By Devin Jones
Dan Darrah is nervous. It’s Saturday March 4, the night of his first book launch—a book of poetry—and he’s pacing around a mutual friend’s kitchen. Preparing simple food and rearranging the alcohol bought for friends appearing later, Darrah periodically sits atop a deep freezer, fiddling with a can of Pabst. His legs dangle towards the checkered tiles, the silence between our spurts of conversation on Raymond Carver, engulfs Darrah’s decision about whether or not to read from his work later on in the evening.
What Else We Could Be Doing—the title of his book—originated from the shortcomings Darrah encountered in his other creative endeavours. Guitarist for the Toronto Hardcore band Mil-spec, Darrah found structural limits when it came to writing music, but did not find the same limits within poetry writing. This allowed him to express existing themes surrounding the basis of his book.
thick, warm air settled in the room
onto the wingback chair, the couch, the floor –
clay we configured into tables, salons, hideouts
by a flickering tv
that softly burnt televangelists
into the curtains
on every night
of that one summer
when i didn’t even stop to consider
what else we could be doing.
As a Ryerson student, Darrah commutes from Whitby. Life in the suburbs is often the subject of his composition. But trying to understand his relationships with other people, his community and examining his creative identity are the motifs at the centre of his prose. Coupled with a sense of unvarnished honesty, Darrah’s writing is vulnerable and sincere—not an affectation of the medium, but just who he is at 22, for us to read.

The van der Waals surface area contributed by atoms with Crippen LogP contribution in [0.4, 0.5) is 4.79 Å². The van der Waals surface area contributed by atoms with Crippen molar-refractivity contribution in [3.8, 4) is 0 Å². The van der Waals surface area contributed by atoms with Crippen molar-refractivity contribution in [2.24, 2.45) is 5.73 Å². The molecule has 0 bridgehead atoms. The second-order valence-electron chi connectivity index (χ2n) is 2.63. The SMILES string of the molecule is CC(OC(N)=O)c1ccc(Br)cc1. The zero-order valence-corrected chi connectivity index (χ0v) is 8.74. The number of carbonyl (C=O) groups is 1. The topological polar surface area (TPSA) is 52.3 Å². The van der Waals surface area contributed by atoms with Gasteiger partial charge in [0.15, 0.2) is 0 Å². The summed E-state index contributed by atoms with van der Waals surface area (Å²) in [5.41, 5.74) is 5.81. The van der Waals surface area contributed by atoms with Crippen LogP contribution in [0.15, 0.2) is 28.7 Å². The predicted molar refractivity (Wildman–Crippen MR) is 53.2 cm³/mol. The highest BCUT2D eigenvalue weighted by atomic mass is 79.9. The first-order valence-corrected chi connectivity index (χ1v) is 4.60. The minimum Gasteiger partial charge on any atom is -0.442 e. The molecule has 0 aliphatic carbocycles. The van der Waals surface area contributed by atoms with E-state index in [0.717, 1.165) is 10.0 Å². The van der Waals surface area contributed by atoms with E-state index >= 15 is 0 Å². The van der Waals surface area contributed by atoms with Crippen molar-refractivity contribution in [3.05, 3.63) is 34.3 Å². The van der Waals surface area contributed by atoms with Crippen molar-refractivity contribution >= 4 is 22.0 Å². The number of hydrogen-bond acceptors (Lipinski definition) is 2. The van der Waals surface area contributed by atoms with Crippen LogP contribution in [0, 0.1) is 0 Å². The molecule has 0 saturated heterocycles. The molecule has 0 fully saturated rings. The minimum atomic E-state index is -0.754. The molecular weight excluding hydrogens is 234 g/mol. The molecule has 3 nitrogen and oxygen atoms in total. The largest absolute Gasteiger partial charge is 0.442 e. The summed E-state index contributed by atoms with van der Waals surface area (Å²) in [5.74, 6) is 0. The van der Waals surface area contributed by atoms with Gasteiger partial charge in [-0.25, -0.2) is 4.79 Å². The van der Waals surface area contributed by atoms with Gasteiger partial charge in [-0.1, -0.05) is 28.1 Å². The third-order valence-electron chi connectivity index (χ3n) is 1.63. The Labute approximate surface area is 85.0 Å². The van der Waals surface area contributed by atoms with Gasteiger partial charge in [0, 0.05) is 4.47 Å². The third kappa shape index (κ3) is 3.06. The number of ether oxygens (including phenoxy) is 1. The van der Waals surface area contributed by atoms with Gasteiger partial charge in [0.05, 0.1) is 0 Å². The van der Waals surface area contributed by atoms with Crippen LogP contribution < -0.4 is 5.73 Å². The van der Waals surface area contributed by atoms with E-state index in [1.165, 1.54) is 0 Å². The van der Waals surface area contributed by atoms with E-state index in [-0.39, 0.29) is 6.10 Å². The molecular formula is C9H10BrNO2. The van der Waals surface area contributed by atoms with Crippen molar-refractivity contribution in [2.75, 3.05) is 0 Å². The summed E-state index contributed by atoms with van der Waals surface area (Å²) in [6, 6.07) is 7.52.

In the kitchen before his friends arrive, there’s an intense focus on our conversation that I find unsettling at first. Discussing the influence of books and those who write them, it’s realizing how uncommon this personal connection has become in the era of digital distractions. It’s a mentality that Darrah has grown aware of.
“[The title] comes from situations I’ve had in the past couple of months where I’ve felt myself completely in one moment. There were times where I’ve been consciously thinking about being everywhere at once, and in the process, missing out on everything right in front of me,” he said. “As I get older, I find myself getting into moments where I’m so focused on trying to be there, I don’t have a compulsion to think about what else I could be doing.”
Distributed under Permanent Sleep Press, a Toronto based independent publishing house, Darrah looked to his DIY roots to get the project off the ground. Having created Hardcore zines in the past, this do-it-yourself attitude relies less on tastemakers and gatekeepers and more on Darrah’s drive and ability to connect with like minded people willing to help talented artists.
He describes the connection between Mil-spec and his poetry as the sincerity the entire group maintains. For Darrah, there is no irony in being conscious of the human condition brought out in a group of people with a shared creative love.
“All of these people come together in way that really inspires me, and the connective tissue between that and my writing is the fact that we try to be sincere,” he said. “It’s been the guiding principal of Mil-spec, just to be honest and conscious, thoughtful and kind. It’s something I hope to carry into the poetry world.”
In the kitchen, friends have begun to arrive. I watch Darrah closely and begin to notice the clarity of mind he puts emphasis on. The pacing dissipates, and he grabs another beer. In the span of half an hour from when I first met the nervous Dan Darrah, skewed in all different directions he’s perfectly in focus now. And whether or not he’ll read from his book, he’ll decide that moment when it comes to him.
THE CENTRE OF OCTOBER
the warmest shadow in the world to stand in.
chatham’s dog guarding his yard,
barking out an iron fence
to keep us out
on our way to class –
fall inaugurations, precursors
to when you leave
and i search
for a square foot of the world
that deserves you.
*The launch was held at an Eyeopener editor’s house. The two have known eachother for just over two years.